"In this way, classical physics using the ZPE, offers explanations in reality which quantum mechanics can only attempt to deal with in terms of theoretical laws.

"De Broglie’s 1924 proposal that matter could behave in a wave-like manner was also examined.  These wave-like characteristics of electrons were shown to exist in 1927 by Clinton Davisson and Lester Germer [M R Wehr and J A Richards ‘Physics of the Atom’, Addison Wesley, 1960, p.37]. De Broglie himself had supplied a basis for the ZPE explanation. He suggested that the famous E = mc2 and Planck’s E = hf, could be equated. In these equations, ‘E’ is the energy of the particle of mass ‘m’, and ‘c’ is the speed of light. This gives a frequency, f = mc2 / h, which is now called the Compton frequency. De Broglie felt that this frequency was an intrinsic oscillation of the charge of an electron or parton. If he had then identified the ZPE as the source of the oscillation, he would have been on his way to a solution.

Haisch and Rueda point out that the electron really does oscillate at the Compton frequency, when in its own rest frame, due to the ZPE. They note “when you view the electron from a moving frame there is a beat frequency superimposed on this oscillation due to the Doppler shift. It turns out that this beat frequency proves to be exactly the de Broglie wavelength of a moving electron. … the ZPF drives the electron to undergo some kind of oscillation at the Compton frequency… and this is where and how the de Broglie wavelength originates due to Doppler shifts.” Thus the Compton frequency is due to the ZPE-imposed oscillation of the particle at rest. The de Broglie wavelength results from both the motion of the particle and the oscillation, appearing as a "beat" phenomenon."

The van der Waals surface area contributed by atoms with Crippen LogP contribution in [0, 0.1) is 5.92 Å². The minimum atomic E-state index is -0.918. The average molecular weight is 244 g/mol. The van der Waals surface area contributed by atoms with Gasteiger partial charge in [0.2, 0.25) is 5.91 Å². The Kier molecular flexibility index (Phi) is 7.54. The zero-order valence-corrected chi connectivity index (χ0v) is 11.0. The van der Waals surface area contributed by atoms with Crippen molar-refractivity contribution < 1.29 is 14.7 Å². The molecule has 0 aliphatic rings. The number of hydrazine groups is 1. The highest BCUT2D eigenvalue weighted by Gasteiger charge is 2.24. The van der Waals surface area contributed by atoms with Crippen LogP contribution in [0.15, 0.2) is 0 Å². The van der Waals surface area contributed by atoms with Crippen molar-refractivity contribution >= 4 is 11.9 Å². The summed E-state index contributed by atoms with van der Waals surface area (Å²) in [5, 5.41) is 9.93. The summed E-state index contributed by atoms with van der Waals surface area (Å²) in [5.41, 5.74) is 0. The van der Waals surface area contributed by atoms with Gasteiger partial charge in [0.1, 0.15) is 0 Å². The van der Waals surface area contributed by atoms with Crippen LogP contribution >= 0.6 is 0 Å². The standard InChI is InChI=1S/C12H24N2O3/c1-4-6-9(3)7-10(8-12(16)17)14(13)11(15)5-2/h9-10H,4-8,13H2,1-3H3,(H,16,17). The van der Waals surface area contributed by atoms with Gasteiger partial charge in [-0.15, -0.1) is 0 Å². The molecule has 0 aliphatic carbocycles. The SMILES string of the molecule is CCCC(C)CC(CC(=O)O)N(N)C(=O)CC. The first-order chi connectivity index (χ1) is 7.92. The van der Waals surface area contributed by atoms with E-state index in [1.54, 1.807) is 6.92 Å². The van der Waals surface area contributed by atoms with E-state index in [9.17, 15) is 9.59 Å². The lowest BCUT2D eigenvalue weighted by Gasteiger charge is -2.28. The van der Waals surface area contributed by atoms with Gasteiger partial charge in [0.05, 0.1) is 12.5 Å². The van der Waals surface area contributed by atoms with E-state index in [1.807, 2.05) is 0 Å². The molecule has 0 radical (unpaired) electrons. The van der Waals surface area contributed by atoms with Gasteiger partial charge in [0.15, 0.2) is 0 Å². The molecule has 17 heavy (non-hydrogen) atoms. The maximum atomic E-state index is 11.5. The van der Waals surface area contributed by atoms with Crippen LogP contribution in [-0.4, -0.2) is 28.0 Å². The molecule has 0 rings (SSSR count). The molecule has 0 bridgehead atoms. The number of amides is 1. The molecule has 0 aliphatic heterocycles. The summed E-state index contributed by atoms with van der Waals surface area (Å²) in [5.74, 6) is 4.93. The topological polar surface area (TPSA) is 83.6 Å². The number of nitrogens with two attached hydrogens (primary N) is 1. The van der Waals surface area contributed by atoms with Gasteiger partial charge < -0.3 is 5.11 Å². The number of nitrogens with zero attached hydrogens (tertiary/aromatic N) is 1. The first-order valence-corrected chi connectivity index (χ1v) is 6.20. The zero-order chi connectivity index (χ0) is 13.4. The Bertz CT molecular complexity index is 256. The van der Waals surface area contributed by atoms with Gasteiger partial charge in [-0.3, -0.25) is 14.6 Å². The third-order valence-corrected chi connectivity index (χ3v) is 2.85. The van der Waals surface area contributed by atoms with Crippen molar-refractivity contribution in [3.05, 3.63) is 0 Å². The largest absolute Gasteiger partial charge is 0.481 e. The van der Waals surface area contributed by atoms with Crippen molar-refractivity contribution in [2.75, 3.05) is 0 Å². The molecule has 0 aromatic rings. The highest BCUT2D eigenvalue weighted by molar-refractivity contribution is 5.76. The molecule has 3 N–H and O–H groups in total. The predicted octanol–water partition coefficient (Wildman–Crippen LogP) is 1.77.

In fact that explanation still holds for large molecules because the ZPE is real, and so is the velocity which gives a Doppler shift. Thus, there is a valid explanation in terms of SED physics. The article in question noted that the scientists involved used the massive molecules with their slowest speed so that the beat wavelength would be as long as possible and so register as a wave when going through the interference screen. All this is in line with what SED physics expects. The actual point of crossover from so-called quantum effects to the macroscopic world is not likely to be a sharp one because particle motion is the actual cause when coupled with the jiggling of the ZPE. Thus the larger the molecule, the slower must be the velocity in order to pick up the effects. In theory it should be possible to increase the size of molecules and still get the effect of interferfence, provided that the molecule's velocity was slow enough.

I trust that helps your understanding of the situation. Thanks again for bringing this article to our attention.

 

Permittivity and Permeability of Space